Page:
Caliban’s conversion at the end disappoints and ultimately trivialises his plight. It insures that the moral problems of Prospero’s usurpation are simply forgotten about and focus shifts onto the regeneration of the Milanese political order. Shakespeare does not take the final step in fully condemning Prospero’s colonial activity, although his point has been made. It is interesting to note that the conversion is a result, not of enslavement or punishment, but of events largely outside Prospero’s control8 It suggests, at the very least, that Prospero has employed the wrong strategies in his dealing with Caliban – something which could be said for many of the European imperialists when dealing with natives. Prospero tries to impose European values, ways of thinking and even forms of punishment on the unwilling Caliban, all of which fail. These were destined to fail because both cultures were so diametrically opposed that the first step towards integration, even ruling , should have been mutual understanding and compromise, not harsh treatment and the immediate overtaking of power.
This essay has highlighted only the ‘good’ points of Caliban and the ‘bad’ points of Prospero. This has been a conscious decision as it is easy to read the play and immediately pounce upon the negative aspects (to a ‘civilised’ mind) of Caliban’s character – such as his attempted rape of Miranda- and the positive aspects of Prospero’s – such as his forgiveness of his enemies in the final scene. Each of these characters, on the surface, appear to be too black and white and it is only with a little exploration beneath the surface are the points which have been made discovered. The Tempest is indeed open to many interpretations and the post-colonial one may be far from the most obvious, but nonetheless it is a real and relevant one and will probably continue to bear significance on life in the twenty first century.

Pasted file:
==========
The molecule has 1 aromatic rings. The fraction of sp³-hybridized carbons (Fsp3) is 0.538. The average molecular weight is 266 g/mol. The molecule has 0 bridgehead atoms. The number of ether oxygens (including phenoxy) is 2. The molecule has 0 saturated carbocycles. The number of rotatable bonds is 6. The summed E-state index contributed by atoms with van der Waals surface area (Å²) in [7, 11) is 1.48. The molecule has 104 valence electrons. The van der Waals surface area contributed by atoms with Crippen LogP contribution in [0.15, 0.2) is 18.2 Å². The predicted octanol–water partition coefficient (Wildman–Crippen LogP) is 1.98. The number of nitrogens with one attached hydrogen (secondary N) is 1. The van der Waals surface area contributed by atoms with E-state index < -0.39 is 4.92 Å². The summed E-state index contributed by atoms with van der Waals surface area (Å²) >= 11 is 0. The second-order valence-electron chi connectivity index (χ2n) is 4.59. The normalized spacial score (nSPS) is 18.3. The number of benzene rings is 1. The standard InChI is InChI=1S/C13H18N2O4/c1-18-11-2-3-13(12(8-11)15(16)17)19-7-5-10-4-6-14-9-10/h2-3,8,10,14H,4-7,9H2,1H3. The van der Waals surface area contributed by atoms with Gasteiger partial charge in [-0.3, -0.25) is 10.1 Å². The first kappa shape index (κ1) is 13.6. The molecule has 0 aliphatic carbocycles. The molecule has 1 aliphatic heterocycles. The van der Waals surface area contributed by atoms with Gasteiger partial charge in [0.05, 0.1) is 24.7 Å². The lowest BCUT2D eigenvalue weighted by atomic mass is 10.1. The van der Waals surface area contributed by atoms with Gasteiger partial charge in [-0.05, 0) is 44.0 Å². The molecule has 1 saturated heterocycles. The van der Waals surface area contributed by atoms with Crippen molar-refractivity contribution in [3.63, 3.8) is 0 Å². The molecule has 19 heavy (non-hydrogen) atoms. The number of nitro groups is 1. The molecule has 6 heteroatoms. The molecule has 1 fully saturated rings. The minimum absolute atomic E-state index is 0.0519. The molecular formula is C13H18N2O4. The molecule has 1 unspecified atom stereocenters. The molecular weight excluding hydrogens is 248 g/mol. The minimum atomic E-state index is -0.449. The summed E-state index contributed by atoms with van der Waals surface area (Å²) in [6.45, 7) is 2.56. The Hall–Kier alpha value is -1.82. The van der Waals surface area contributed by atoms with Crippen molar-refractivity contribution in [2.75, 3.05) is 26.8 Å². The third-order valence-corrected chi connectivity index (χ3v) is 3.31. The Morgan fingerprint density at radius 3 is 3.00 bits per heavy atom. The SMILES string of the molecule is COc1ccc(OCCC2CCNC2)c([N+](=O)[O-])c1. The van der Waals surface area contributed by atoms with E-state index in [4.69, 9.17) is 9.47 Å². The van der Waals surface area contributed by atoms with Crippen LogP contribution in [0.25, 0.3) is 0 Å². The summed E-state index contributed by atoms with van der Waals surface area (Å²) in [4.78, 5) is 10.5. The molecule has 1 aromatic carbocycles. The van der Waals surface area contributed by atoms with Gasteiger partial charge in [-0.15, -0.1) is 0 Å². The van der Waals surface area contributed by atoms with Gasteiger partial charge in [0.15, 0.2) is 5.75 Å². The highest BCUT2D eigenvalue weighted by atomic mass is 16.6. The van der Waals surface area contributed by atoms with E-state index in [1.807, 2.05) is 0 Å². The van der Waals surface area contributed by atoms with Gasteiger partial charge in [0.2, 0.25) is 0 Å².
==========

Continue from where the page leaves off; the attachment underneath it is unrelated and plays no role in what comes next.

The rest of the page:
1 J. Phelan, The Tempest; A Case Study in Critical Controversy, Ed:G. Graff & J Phelan,( Macmillan , 2000), p.95.
2 Ibid. p.110.
3 W Shakespeare, The Tempest, ed. Frank Kermode, (Arden, 1954), p xxxvii
4 M. A. Skura, “Discourse and the Individual. The Case of Colonialism”, The Tempest A Case Study in Critical Controversy. Ed G Graff & J Phelan, (Macmillan, 2000), p 278.
5 Deborah Wills, “The Discourse of Colonialism”, The Tempest A Case Study in Critical Controversy, Ed. G Graff & J Phelan, (Macmillan, 2000), p.260.
6 Ibid. p.264.
7 P Brown, “The Tempest and the Discourse of Colonialism”, New Essays in Cultural Materialism, Ed: Alan Sinfield, (Macmillan, 1985) p.57.
8 Deborah Wills, “The Discourse of Colonialism”, The Tempest A Case Study in Critical Controversy, Ed: G Graff & J Phelan. (Macmillan, 2000) p.265